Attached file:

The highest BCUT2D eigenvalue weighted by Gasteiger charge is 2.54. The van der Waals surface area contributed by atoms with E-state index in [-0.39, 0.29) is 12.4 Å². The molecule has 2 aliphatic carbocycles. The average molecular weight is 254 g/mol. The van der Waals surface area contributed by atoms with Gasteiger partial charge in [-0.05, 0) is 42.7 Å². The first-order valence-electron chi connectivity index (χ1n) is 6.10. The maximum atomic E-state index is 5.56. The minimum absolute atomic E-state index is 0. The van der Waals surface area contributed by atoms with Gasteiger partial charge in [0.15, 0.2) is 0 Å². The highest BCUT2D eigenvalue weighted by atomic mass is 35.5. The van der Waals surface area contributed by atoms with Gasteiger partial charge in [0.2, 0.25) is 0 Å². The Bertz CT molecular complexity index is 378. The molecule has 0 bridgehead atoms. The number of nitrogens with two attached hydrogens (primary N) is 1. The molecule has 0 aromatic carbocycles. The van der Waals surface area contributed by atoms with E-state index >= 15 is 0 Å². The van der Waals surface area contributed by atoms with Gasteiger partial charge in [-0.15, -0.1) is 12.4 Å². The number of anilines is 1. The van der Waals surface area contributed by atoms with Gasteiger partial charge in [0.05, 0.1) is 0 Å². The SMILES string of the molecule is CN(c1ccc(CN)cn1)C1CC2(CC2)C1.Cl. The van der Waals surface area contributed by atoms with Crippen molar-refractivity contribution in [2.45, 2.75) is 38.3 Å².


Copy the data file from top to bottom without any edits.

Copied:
The highest BCUT2D eigenvalue weighted by Gasteiger charge is 2.54. The van der Waals surface area contributed by atoms with E-state index in [-0.39, 0.29) is 12.4 Å². The molecule has 2 aliphatic carbocycles. The average molecular weight is 254 g/mol. The van der Waals surface area contributed by atoms with Gasteiger partial charge in [-0.05, 0) is 42.7 Å². The first-order valence-electron chi connectivity index (χ1n) is 6.10. The maximum atomic E-state index is 5.56. The minimum absolute atomic E-state index is 0. The van der Waals surface area contributed by atoms with Gasteiger partial charge in [0.15, 0.2) is 0 Å². The highest BCUT2D eigenvalue weighted by atomic mass is 35.5. The van der Waals surface area contributed by atoms with Gasteiger partial charge in [0.2, 0.25) is 0 Å². The Bertz CT molecular complexity index is 378. The molecule has 0 bridgehead atoms. The number of nitrogens with two attached hydrogens (primary N) is 1. The molecule has 0 aromatic carbocycles. The van der Waals surface area contributed by atoms with E-state index >= 15 is 0 Å². The van der Waals surface area contributed by atoms with Gasteiger partial charge in [-0.15, -0.1) is 12.4 Å². The number of anilines is 1. The van der Waals surface area contributed by atoms with Gasteiger partial charge in [0.05, 0.1) is 0 Å². The SMILES string of the molecule is CN(c1ccc(CN)cn1)C1CC2(CC2)C1.Cl. The van der Waals surface area contributed by atoms with Crippen molar-refractivity contribution in [2.45, 2.75) is 38.3 Å².